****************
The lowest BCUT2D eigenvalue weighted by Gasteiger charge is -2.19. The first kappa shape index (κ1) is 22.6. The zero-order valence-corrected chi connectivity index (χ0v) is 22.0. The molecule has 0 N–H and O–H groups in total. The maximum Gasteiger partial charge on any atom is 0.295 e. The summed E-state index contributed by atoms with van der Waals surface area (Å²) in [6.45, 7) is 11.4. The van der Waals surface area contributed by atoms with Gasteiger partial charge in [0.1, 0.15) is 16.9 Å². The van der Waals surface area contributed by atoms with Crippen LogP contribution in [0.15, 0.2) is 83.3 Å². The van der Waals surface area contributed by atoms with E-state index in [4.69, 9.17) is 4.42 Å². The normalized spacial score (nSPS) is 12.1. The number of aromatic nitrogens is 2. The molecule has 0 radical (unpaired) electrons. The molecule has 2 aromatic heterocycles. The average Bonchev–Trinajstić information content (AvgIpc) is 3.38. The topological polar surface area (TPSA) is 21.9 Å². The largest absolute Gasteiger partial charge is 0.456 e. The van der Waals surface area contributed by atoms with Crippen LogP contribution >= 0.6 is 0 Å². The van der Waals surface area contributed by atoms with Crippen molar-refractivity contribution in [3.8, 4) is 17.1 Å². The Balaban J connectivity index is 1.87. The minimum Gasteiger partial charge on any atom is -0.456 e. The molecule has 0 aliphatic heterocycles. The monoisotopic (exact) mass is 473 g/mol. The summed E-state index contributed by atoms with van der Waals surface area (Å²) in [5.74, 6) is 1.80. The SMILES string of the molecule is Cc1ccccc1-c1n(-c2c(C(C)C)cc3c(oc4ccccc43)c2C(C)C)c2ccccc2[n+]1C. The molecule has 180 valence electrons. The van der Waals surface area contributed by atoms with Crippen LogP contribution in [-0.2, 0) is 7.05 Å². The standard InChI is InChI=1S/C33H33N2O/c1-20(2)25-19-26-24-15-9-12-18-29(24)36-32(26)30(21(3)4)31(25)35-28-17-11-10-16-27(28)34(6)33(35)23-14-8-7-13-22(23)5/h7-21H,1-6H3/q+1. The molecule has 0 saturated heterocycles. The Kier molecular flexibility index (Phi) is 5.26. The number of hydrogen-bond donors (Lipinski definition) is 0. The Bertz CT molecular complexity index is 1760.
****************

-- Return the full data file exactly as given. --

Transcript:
The lowest BCUT2D eigenvalue weighted by Gasteiger charge is -2.19. The first kappa shape index (κ1) is 22.6. The zero-order valence-corrected chi connectivity index (χ0v) is 22.0. The molecule has 0 N–H and O–H groups in total. The maximum Gasteiger partial charge on any atom is 0.295 e. The summed E-state index contributed by atoms with van der Waals surface area (Å²) in [6.45, 7) is 11.4. The van der Waals surface area contributed by atoms with Gasteiger partial charge in [0.1, 0.15) is 16.9 Å². The van der Waals surface area contributed by atoms with Crippen LogP contribution in [0.15, 0.2) is 83.3 Å². The van der Waals surface area contributed by atoms with E-state index in [4.69, 9.17) is 4.42 Å². The normalized spacial score (nSPS) is 12.1. The number of aromatic nitrogens is 2. The molecule has 0 radical (unpaired) electrons. The molecule has 2 aromatic heterocycles. The average Bonchev–Trinajstić information content (AvgIpc) is 3.38. The topological polar surface area (TPSA) is 21.9 Å². The largest absolute Gasteiger partial charge is 0.456 e. The van der Waals surface area contributed by atoms with Crippen LogP contribution >= 0.6 is 0 Å². The van der Waals surface area contributed by atoms with Crippen molar-refractivity contribution in [3.8, 4) is 17.1 Å². The Balaban J connectivity index is 1.87. The minimum Gasteiger partial charge on any atom is -0.456 e. The molecule has 0 aliphatic heterocycles. The monoisotopic (exact) mass is 473 g/mol. The summed E-state index contributed by atoms with van der Waals surface area (Å²) in [5.74, 6) is 1.80. The SMILES string of the molecule is Cc1ccccc1-c1n(-c2c(C(C)C)cc3c(oc4ccccc43)c2C(C)C)c2ccccc2[n+]1C. The molecule has 180 valence electrons. The van der Waals surface area contributed by atoms with Crippen LogP contribution in [-0.2, 0) is 7.05 Å². The standard InChI is InChI=1S/C33H33N2O/c1-20(2)25-19-26-24-15-9-12-18-29(24)36-32(26)30(21(3)4)31(25)35-28-17-11-10-16-27(28)34(6)33(35)23-14-8-7-13-22(23)5/h7-21H,1-6H3/q+1. The molecule has 0 saturated heterocycles. The Kier molecular flexibility index (Phi) is 5.26. The number of hydrogen-bond donors (Lipinski definition) is 0. The Bertz CT molecular complexity index is 1760.